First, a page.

Last Tuesday, one day after the American Academy of Pediatrics came out with guidance in support of having students return to in-person, classroom learning as soon as possible, superintendents from Howard County and Baltimore City told a legislative panel their districts likely won’t return to normalcy this fall.
Plans are still being formulated by Carroll County Public Schools, considering a traditional reopening, a modified opening that may limit the number of students allowed on buses or in classrooms at one time, and an opening completely based on distance learning. CCPS staff is expected to have a draft ready for review by the Board of Education and the public by July 15.
Maryland school districts are to submit plans for reopening to the state by mid-August. While the state will be dictating some of what happens, we are hopeful Carroll and all school districts will have a great deal of autonomy. It would be foolish, for example, to expect Garrett County, which has had 11 COVID-19 cases according to the most recent state health department statistics, to open in the same manner as Prince George’s County, which has seen nearly 19,000.
A survey of CCPS students’ parents found that 49% of those responding would be comfortable “reopening for all students,” about 33% would be comfortable “reopening in a limited manner” and about 18% would “prefer virtual instruction.” If given discretion, CCPS should take that into account, although the main factor in how Carroll opens should be where the county stands and is trending in terms of coronavirus cases. Guidance from local and state health departments as well as the Centers for Disease Control and Prevention should also be given great weight.
We do hope, though, that Carroll and all local and state school boards will consider the American Academy of Pediatrics’ guidance, which “strongly advocates that all policy considerations for the coming school year should start with a goal of having students physically present in school” because “schools are fundamental to child and adolescent development and well-being.”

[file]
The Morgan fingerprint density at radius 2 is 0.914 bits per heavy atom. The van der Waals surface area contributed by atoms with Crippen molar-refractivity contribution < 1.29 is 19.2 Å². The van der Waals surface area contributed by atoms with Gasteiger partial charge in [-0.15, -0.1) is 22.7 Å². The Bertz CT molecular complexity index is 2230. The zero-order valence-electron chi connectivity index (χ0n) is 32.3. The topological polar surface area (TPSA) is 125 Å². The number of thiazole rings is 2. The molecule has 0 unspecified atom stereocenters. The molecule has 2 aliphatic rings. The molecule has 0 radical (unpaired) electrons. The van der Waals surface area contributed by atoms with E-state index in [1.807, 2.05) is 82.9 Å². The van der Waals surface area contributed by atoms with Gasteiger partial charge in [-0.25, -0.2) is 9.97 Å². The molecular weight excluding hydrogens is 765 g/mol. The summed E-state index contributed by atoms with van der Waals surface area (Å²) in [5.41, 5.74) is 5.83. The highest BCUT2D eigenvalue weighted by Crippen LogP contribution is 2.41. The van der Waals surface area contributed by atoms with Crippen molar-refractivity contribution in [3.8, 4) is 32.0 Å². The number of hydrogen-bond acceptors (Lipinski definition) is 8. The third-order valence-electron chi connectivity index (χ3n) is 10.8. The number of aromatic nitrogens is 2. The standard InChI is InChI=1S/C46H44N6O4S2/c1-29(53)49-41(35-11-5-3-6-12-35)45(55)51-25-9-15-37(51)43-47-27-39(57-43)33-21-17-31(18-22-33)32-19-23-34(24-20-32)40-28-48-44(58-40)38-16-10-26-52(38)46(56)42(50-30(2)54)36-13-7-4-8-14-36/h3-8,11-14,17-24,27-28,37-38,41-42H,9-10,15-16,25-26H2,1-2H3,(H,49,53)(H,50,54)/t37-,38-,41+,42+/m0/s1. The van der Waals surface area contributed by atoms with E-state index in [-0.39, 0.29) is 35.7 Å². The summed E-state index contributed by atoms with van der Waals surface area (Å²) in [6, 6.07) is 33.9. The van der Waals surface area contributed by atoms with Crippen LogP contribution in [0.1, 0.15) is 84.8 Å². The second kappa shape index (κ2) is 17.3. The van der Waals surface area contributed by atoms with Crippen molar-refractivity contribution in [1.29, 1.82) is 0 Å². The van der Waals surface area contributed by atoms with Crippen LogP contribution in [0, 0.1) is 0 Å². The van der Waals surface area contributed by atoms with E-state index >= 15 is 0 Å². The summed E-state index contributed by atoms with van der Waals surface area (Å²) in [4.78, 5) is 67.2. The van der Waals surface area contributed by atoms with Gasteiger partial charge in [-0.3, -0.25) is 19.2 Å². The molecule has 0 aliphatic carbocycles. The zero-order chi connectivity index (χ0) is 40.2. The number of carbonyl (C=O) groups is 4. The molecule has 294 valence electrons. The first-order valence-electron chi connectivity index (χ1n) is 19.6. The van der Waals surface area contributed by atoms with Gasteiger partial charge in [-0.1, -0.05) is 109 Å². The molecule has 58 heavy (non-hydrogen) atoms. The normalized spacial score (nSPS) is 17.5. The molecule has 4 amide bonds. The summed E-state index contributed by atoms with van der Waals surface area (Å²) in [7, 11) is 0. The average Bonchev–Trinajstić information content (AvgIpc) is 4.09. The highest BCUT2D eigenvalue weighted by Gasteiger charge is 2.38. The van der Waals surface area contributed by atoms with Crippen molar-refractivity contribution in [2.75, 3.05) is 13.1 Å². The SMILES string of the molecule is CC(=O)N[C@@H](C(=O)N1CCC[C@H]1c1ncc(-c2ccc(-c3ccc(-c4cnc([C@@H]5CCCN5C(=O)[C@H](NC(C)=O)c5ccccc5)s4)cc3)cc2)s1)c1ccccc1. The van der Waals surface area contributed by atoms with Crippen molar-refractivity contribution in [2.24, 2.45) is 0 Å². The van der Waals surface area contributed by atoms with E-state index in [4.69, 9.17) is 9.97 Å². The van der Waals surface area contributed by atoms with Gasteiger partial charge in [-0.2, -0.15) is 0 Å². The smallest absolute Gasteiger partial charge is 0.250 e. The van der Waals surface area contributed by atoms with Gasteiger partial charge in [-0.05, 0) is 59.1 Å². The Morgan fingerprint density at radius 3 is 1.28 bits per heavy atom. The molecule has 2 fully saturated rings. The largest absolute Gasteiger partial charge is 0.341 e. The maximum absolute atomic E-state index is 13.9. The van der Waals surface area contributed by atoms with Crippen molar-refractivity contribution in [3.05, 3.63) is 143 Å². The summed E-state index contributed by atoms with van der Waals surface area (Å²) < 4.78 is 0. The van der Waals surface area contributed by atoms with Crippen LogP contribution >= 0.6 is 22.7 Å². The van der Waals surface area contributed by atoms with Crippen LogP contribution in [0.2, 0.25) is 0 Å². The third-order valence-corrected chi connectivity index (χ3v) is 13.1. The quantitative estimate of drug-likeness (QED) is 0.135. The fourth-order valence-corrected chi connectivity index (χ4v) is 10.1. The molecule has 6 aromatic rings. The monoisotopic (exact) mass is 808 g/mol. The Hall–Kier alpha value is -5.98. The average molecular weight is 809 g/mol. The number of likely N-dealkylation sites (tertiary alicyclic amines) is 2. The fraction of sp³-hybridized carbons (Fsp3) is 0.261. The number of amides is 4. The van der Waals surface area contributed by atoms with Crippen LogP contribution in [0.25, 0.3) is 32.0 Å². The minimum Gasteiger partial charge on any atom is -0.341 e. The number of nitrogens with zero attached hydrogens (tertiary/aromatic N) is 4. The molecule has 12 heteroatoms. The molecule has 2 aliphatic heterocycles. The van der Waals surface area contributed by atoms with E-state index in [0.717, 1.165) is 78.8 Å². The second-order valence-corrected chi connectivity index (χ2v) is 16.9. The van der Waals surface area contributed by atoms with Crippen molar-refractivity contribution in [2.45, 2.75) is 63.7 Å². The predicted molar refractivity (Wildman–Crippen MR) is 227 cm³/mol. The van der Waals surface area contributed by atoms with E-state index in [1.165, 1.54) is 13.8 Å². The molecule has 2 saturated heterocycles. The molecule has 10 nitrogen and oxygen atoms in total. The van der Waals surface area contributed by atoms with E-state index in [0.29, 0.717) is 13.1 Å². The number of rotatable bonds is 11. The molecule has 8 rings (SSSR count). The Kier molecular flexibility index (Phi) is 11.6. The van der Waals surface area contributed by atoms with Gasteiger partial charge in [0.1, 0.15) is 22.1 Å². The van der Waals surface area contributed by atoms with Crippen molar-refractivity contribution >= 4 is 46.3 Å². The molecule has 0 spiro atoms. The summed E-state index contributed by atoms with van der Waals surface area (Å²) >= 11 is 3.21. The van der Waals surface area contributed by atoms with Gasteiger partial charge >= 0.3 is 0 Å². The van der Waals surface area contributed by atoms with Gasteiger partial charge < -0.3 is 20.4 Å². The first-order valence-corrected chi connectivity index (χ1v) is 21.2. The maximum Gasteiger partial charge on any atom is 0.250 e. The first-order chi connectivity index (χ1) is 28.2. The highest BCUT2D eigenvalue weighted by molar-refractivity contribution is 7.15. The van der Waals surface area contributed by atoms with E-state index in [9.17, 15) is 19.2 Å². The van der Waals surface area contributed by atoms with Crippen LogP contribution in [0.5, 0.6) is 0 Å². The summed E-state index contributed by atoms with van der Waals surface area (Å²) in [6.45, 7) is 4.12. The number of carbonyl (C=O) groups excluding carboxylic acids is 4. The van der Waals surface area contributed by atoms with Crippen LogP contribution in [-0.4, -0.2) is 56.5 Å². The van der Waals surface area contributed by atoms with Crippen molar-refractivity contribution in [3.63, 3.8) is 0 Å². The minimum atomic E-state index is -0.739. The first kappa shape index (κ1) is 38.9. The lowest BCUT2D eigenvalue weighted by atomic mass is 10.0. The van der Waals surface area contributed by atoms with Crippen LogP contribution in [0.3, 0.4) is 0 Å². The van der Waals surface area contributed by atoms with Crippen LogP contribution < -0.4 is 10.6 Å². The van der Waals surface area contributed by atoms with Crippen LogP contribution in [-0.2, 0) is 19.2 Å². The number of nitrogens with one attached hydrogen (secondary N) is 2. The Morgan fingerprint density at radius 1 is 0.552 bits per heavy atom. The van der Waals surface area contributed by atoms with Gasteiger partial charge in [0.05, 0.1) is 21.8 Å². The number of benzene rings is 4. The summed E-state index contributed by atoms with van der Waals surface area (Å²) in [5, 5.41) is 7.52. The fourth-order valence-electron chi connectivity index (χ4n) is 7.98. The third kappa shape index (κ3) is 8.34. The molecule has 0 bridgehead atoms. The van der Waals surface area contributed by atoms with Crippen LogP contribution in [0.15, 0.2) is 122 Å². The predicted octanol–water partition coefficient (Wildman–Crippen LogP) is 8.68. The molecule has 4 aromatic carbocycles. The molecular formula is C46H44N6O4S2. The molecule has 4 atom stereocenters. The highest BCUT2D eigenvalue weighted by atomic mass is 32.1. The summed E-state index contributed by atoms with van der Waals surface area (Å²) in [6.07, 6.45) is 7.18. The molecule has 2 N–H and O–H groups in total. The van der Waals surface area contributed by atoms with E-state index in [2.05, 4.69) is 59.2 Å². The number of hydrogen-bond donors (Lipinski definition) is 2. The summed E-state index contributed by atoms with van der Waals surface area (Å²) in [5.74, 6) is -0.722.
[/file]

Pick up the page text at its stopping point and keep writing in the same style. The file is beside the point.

In an interview with The New York Times, Dr. Sean O’Leary, a pediatrics infectious disease specialist who helped write the academy’s guidelines, made numerous points worth considering. Among them:
· “What we have seen so far in the literature — and anecdotally, as well — is that kids really do seem to be both less likely to catch the infection and less likely to spread the infection.”
· “There are a couple of things we know now that we didn’t know when we closed schools down in March. One is that masks really do seem to work. They are very effective. Two, physical distancing works as well. If they are taking as many precautions as they can, I think the risk is pretty low.”
· “Adhering to a six-foot rule, which would mean having a lot of kids at home, may not be in the best interest of overall health. ... [T]he downsides of having kids at home versus in school are outweighed by the small incremental gain you would get from having kids six feet apart as opposed to five, four or three.”
· “We experienced our own kids doing online learning. There really wasn’t a lot of learning happening. Now we’re seeing studies documenting this. Kids being home led to increases in behavioral health problems. ... Reopening schools is so important for the kids, but really for the entire community. So much of our world relies on kids being in school and parents being able to work.”
Accommodations will have to be made to allow students whose parents are uncomfortable with a return to in-school learning to utilize virtual learning. And to ensure that teachers can maintain a 6-foot social distance as they are more vulnerable to the virus than the students. And cleaning and disenfecting will need to be ramped up.
But, assuming the local COVID-19 numbers remain low and with the caveat that swift changes may be needed as the year goes on, the goal should be to get as many Carroll students as possible back into schools this fall.